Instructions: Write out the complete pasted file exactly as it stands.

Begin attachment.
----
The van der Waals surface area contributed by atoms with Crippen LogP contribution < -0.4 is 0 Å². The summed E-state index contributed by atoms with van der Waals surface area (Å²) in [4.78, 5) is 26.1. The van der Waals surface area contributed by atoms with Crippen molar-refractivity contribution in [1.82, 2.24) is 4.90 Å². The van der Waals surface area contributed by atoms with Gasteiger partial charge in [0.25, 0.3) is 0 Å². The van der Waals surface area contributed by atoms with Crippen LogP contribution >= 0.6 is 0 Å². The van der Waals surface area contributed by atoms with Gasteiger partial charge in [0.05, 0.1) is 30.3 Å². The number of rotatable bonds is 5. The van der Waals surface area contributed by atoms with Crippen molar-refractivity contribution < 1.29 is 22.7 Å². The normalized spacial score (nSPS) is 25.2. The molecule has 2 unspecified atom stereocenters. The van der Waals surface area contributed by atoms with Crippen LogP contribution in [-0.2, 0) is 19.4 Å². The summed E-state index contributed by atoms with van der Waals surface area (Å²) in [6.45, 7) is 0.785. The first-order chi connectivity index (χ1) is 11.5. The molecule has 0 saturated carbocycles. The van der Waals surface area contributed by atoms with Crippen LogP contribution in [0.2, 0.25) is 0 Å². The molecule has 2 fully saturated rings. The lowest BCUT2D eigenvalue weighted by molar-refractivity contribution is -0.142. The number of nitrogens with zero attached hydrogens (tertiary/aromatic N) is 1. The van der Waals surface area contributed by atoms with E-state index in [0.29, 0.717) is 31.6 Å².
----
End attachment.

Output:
The van der Waals surface area contributed by atoms with Crippen LogP contribution < -0.4 is 0 Å². The summed E-state index contributed by atoms with van der Waals surface area (Å²) in [4.78, 5) is 26.1. The van der Waals surface area contributed by atoms with Crippen molar-refractivity contribution in [1.82, 2.24) is 4.90 Å². The van der Waals surface area contributed by atoms with Gasteiger partial charge in [0.25, 0.3) is 0 Å². The van der Waals surface area contributed by atoms with Crippen LogP contribution >= 0.6 is 0 Å². The van der Waals surface area contributed by atoms with Gasteiger partial charge in [0.05, 0.1) is 30.3 Å². The number of rotatable bonds is 5. The van der Waals surface area contributed by atoms with Crippen molar-refractivity contribution < 1.29 is 22.7 Å². The normalized spacial score (nSPS) is 25.2. The molecule has 2 unspecified atom stereocenters. The van der Waals surface area contributed by atoms with Crippen LogP contribution in [-0.2, 0) is 19.4 Å². The summed E-state index contributed by atoms with van der Waals surface area (Å²) in [6.45, 7) is 0.785. The first-order chi connectivity index (χ1) is 11.5. The molecule has 0 saturated carbocycles. The van der Waals surface area contributed by atoms with Crippen LogP contribution in [0.2, 0.25) is 0 Å². The molecule has 2 fully saturated rings. The lowest BCUT2D eigenvalue weighted by molar-refractivity contribution is -0.142. The number of nitrogens with zero attached hydrogens (tertiary/aromatic N) is 1. The van der Waals surface area contributed by atoms with E-state index in [0.29, 0.717) is 31.6 Å².